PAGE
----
Well here’s one more and Mr. Chopra was good and got everybody motivated but time to move into the next phase with implementation and perhaps a little different leader is needed to pass the baton.  We have had the word “innovation” up to our ears and now it’s time to begin some serious efforts with “collaboration” and perhaps a different personality to move to the next level with government IT.  About a year ago I made the post below saying pretty much the same thing.  BD   

Innovation Without Collaboration Is Fouling Up The US Healthcare IT System–We Need Both As We Can’t Stand on Innovation Aloneimage

Aneesh Chopra, the first White House chief of technology, has resigned after almost three years on the job.

Chopra's resignation was announced in a post on the White House Office of Science and Technology Policy's blog that did not explain why he's leaving the Obama administration. The Washington Post reported that he is rumored to be considering a run for lieutenant governor in Virgina.

"When President Obama came into office in January 2009, the administration found a federal government relying too heavily on 20th century technology," John P. Holdren, director of the Office of Science and Technology Policy, said in the blog post. "On his first day on the job, the president created the position of 'chief technology officer.'"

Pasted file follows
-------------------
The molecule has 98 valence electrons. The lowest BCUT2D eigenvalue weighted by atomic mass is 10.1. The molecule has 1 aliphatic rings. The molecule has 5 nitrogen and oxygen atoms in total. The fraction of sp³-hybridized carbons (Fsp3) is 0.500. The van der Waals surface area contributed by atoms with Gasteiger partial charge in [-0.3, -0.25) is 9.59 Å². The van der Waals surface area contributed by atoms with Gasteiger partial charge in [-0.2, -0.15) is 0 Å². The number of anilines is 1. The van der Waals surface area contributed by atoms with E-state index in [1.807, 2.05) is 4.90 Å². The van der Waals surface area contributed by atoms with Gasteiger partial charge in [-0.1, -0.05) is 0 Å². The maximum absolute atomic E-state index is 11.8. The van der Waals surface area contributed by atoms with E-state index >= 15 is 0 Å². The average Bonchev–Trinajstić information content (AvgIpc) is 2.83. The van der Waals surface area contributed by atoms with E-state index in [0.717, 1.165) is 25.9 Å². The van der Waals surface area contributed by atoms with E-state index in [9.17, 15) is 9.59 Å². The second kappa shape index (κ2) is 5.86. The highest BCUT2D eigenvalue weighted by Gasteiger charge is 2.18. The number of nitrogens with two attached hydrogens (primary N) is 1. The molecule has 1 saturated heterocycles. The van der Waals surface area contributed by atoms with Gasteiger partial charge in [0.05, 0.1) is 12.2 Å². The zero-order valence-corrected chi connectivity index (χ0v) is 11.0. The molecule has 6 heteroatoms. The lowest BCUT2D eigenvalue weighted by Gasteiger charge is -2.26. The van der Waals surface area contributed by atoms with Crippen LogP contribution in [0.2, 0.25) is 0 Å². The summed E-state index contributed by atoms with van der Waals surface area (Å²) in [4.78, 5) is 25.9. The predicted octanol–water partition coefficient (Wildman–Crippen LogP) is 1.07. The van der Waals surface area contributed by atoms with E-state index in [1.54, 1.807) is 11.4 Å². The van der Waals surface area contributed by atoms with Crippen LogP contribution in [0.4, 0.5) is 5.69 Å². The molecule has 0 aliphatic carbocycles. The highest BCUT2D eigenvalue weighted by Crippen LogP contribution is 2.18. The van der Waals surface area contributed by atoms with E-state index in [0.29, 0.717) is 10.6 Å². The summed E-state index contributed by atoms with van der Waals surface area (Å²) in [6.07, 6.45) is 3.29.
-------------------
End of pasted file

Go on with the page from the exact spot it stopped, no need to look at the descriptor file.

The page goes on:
The White House under Obama has used technology -- social media in particular -- much more than previous administrations. This can be attributed to the rise in popularity of social networks such as Facebook and Twitter, but Chopra may have had an influence as well.

Before entering public service, Chopra was managing director with the Advisory Board Company, a publicly-traded healthcare think tank.

http://latimesblogs.latimes.com/technology/2012/01/aneesh-chopra-white-house-resigns.html

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